Practice breaking contact with toxic parents in this

“Choose Your Own Adventure”-style story.

Based on events experienced by the child of a narcissistic parent.

Photo by Kevin Butz on Unsplash

Going NO CONTACT isn’t the silent treatment. You’re not PUNISHING your parents, you’re PROTECTING yourself by setting a healthy boundary.

Your therapist reminds you that you’ve been telling them for years how you feel with no change. You’ve written letters, had long conversations, arguments. They never listen or respect your boundaries. Your therapist suggests writing a letter that you don’t send to help release your feelings.

If you follow the therapist’s advice, scroll to section 2

If you contact your parents, scroll to section 3


Section 2

You write an eloquent letter explaining the difficulty of your decision and why you can no longer be in contact with your parents. It’s painful, cathartic, and really scary. You put the letter away and begin the process of blocking all communication via phone, text, social media, and email. You remove all tracking from your devices and you change your passwords. 

TRAUMA BOND chemical withdrawal is strong. Just like drug and alcohol dependency, your body is in detox. With a lifetime of trauma stored in your muscles, a brain that grew around trauma, and Complex PTSD symptoms that cause physical and emotional flashbacks, panic sets in. You crave the familiar, almost missing your parents. Was the abuse really that bad?

BING! Your voicemails are full. As you erase pharmacy reminders and car warranty ads, you notice a “blocked messages” category on your phone. It has more than 30 messages from your parents.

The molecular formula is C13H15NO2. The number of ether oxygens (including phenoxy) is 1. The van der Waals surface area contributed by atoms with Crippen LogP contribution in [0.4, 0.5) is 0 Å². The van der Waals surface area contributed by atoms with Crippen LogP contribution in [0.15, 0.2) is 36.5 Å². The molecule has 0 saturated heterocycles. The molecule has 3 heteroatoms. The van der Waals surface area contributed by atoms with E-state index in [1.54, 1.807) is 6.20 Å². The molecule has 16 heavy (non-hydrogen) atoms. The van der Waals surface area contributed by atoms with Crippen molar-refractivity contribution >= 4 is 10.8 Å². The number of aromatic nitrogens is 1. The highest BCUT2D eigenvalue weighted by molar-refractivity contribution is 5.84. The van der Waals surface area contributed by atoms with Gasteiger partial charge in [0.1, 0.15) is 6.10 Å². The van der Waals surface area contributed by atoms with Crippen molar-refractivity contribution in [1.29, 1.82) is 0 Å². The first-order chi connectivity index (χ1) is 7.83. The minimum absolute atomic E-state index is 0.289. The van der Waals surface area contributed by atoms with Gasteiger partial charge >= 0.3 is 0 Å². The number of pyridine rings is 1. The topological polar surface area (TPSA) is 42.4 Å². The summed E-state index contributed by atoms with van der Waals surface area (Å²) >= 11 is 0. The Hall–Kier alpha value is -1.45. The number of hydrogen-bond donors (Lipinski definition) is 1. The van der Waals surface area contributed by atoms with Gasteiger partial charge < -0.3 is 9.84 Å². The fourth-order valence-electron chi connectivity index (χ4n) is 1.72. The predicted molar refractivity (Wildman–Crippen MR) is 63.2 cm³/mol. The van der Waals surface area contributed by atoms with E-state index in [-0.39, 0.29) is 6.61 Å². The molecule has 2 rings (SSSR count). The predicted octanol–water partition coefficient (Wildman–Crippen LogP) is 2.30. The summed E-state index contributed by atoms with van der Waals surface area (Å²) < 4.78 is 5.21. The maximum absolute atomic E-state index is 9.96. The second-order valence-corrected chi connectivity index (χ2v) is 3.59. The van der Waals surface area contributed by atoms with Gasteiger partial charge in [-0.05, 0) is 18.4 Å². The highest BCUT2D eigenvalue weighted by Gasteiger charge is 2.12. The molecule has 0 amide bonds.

If you erase the messages without listening, scroll to section 4

If you listen to the messages, scroll to section 5


Section 3

You write an eloquent letter explaining the difficulty of your decision and why you can no longer be in contact with your parents. It’s painful, cathartic, and really scary. You send the letter to your parents via email and text then wait in panic for their response. They won’t understand, that I’m bad, I’m disrespectful, I’m hateful.

Minutes then hours tick by as you check and double-check your phone and email. Why aren’t they responding? You finally fall asleep and wake in the morning to an icy, venomous response. You can’t reject them. They reject you. You don’t want to see them, FINE, but they have Grandparent’s rights. They write their list of demands including being able to see your child, taking back any gifts they gave you, and they write you a bill for the money it cost to raise you.

You begin bargaining in your mind. How will you meet their demands?! What are Grandparent’s rights? Can they take your child?

You promised yourself that you wouldn’t respond, no matter what, so you begin the process of blocking all communication via phone, text, social media, and email.

The TRAUMA BOND chemical withdrawal is strong. Just like drug and alcohol dependency, your body is detoxing. With a lifetime of trauma stored in your muscles, a brain that grew around trauma, and Complex PTSD physical and emotional flashbacks, panic sets in. You crave the familiar. You almost miss your parents. Was the abuse really that bad?

BING! Your voicemails are full. As you erase pharmacy reminders and car warranty ads, you notice a “blocked messages” category on your phone. It has more than 30 messages from your parents.

If you erase the messages without listening, scroll to section 4

If you listen to the messages, scroll to section 5

________________________________________________________________________________

Section 4

Setting Healthy Boundaries with Flying Monkeys You take a deep breath and hit “delete all.” Your phone wants to know if you’re sure. No. Yes. No. YES! Deleted. You feel sick to your stomach, but you know you’d feel worse if you heard what they had to say.

Over the next few weeks, “flying monkeys” appear. Aunts, cousins, friends of your parents, and even siblings contact you out of the blue. Some are curious. Why won’t you talk to your parents? They love you so much. Some are venomous. You are ungrateful. You are breaking their hearts. You begin to decipher who you can trust, and who is caught up in the toxic narcissistic mess.